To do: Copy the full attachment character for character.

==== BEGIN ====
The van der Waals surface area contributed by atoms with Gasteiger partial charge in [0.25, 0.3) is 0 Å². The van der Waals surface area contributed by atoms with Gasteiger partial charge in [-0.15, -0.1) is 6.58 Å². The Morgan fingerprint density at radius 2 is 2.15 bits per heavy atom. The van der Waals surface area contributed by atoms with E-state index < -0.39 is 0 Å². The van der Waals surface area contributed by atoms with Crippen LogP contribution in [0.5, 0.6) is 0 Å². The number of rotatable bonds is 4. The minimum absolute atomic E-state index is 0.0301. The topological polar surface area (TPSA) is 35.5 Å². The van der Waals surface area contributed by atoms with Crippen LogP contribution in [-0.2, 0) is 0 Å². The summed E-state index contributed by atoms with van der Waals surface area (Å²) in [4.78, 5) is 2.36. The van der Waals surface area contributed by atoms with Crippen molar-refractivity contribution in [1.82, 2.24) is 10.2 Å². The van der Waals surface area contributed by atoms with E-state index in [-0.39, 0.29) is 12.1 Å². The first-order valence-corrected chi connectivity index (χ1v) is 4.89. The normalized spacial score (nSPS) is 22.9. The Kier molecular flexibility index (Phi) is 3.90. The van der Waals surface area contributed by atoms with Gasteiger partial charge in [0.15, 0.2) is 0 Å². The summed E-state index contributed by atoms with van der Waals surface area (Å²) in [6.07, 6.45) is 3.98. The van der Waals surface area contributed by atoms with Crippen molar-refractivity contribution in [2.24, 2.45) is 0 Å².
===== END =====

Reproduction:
The van der Waals surface area contributed by atoms with Gasteiger partial charge in [0.25, 0.3) is 0 Å². The van der Waals surface area contributed by atoms with Gasteiger partial charge in [-0.15, -0.1) is 6.58 Å². The Morgan fingerprint density at radius 2 is 2.15 bits per heavy atom. The van der Waals surface area contributed by atoms with E-state index < -0.39 is 0 Å². The van der Waals surface area contributed by atoms with Crippen LogP contribution in [0.5, 0.6) is 0 Å². The number of rotatable bonds is 4. The minimum absolute atomic E-state index is 0.0301. The topological polar surface area (TPSA) is 35.5 Å². The van der Waals surface area contributed by atoms with Crippen LogP contribution in [-0.2, 0) is 0 Å². The summed E-state index contributed by atoms with van der Waals surface area (Å²) in [4.78, 5) is 2.36. The van der Waals surface area contributed by atoms with Crippen molar-refractivity contribution in [1.82, 2.24) is 10.2 Å². The van der Waals surface area contributed by atoms with E-state index in [-0.39, 0.29) is 12.1 Å². The first-order valence-corrected chi connectivity index (χ1v) is 4.89. The normalized spacial score (nSPS) is 22.9. The Kier molecular flexibility index (Phi) is 3.90. The van der Waals surface area contributed by atoms with Gasteiger partial charge in [0.15, 0.2) is 0 Å². The summed E-state index contributed by atoms with van der Waals surface area (Å²) in [6.07, 6.45) is 3.98. The van der Waals surface area contributed by atoms with Crippen molar-refractivity contribution in [2.24, 2.45) is 0 Å².